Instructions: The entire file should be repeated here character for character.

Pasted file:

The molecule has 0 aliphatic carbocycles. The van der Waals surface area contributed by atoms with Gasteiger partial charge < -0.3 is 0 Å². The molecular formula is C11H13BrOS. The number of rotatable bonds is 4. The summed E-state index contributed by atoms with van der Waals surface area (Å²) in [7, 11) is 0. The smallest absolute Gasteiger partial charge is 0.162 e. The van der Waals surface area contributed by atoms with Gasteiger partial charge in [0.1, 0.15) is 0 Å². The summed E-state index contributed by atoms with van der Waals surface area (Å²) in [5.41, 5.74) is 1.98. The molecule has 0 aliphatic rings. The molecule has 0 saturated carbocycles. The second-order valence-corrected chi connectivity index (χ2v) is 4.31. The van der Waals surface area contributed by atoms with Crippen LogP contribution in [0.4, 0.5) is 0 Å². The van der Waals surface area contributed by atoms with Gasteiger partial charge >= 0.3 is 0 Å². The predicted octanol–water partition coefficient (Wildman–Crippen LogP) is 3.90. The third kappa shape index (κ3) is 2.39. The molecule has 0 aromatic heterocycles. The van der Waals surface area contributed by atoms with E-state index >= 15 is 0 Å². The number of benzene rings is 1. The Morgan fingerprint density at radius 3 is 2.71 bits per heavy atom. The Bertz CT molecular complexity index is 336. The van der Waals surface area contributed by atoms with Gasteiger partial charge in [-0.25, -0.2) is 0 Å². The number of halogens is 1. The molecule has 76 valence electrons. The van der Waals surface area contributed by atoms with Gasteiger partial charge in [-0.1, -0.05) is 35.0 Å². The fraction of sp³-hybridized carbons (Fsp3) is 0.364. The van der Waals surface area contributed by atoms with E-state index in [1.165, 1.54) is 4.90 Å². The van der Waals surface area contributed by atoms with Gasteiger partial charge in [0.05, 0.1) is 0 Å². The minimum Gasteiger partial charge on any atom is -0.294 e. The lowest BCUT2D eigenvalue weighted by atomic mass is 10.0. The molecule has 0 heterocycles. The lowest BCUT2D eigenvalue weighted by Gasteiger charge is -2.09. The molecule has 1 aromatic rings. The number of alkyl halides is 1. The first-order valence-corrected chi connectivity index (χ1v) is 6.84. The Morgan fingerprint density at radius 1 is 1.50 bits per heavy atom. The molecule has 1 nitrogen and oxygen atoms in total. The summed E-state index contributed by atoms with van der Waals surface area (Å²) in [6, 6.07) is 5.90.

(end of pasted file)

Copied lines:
The molecule has 0 aliphatic carbocycles. The van der Waals surface area contributed by atoms with Gasteiger partial charge < -0.3 is 0 Å². The molecular formula is C11H13BrOS. The number of rotatable bonds is 4. The summed E-state index contributed by atoms with van der Waals surface area (Å²) in [7, 11) is 0. The smallest absolute Gasteiger partial charge is 0.162 e. The van der Waals surface area contributed by atoms with Gasteiger partial charge in [0.1, 0.15) is 0 Å². The summed E-state index contributed by atoms with van der Waals surface area (Å²) in [5.41, 5.74) is 1.98. The molecule has 0 aliphatic rings. The molecule has 0 saturated carbocycles. The second-order valence-corrected chi connectivity index (χ2v) is 4.31. The van der Waals surface area contributed by atoms with Crippen LogP contribution in [0.4, 0.5) is 0 Å². The van der Waals surface area contributed by atoms with Gasteiger partial charge >= 0.3 is 0 Å². The predicted octanol–water partition coefficient (Wildman–Crippen LogP) is 3.90. The third kappa shape index (κ3) is 2.39. The molecule has 0 aromatic heterocycles. The van der Waals surface area contributed by atoms with E-state index >= 15 is 0 Å². The number of benzene rings is 1. The Morgan fingerprint density at radius 3 is 2.71 bits per heavy atom. The Bertz CT molecular complexity index is 336. The van der Waals surface area contributed by atoms with Gasteiger partial charge in [-0.25, -0.2) is 0 Å². The number of halogens is 1. The molecule has 76 valence electrons. The van der Waals surface area contributed by atoms with Gasteiger partial charge in [-0.1, -0.05) is 35.0 Å². The fraction of sp³-hybridized carbons (Fsp3) is 0.364. The van der Waals surface area contributed by atoms with E-state index in [1.165, 1.54) is 4.90 Å². The van der Waals surface area contributed by atoms with Gasteiger partial charge in [0.05, 0.1) is 0 Å². The minimum Gasteiger partial charge on any atom is -0.294 e. The lowest BCUT2D eigenvalue weighted by atomic mass is 10.0. The molecule has 0 heterocycles. The lowest BCUT2D eigenvalue weighted by Gasteiger charge is -2.09. The molecule has 1 aromatic rings. The number of alkyl halides is 1. The first-order valence-corrected chi connectivity index (χ1v) is 6.84. The Morgan fingerprint density at radius 1 is 1.50 bits per heavy atom. The molecule has 1 nitrogen and oxygen atoms in total. The summed E-state index contributed by atoms with van der Waals surface area (Å²) in [6, 6.07) is 5.90.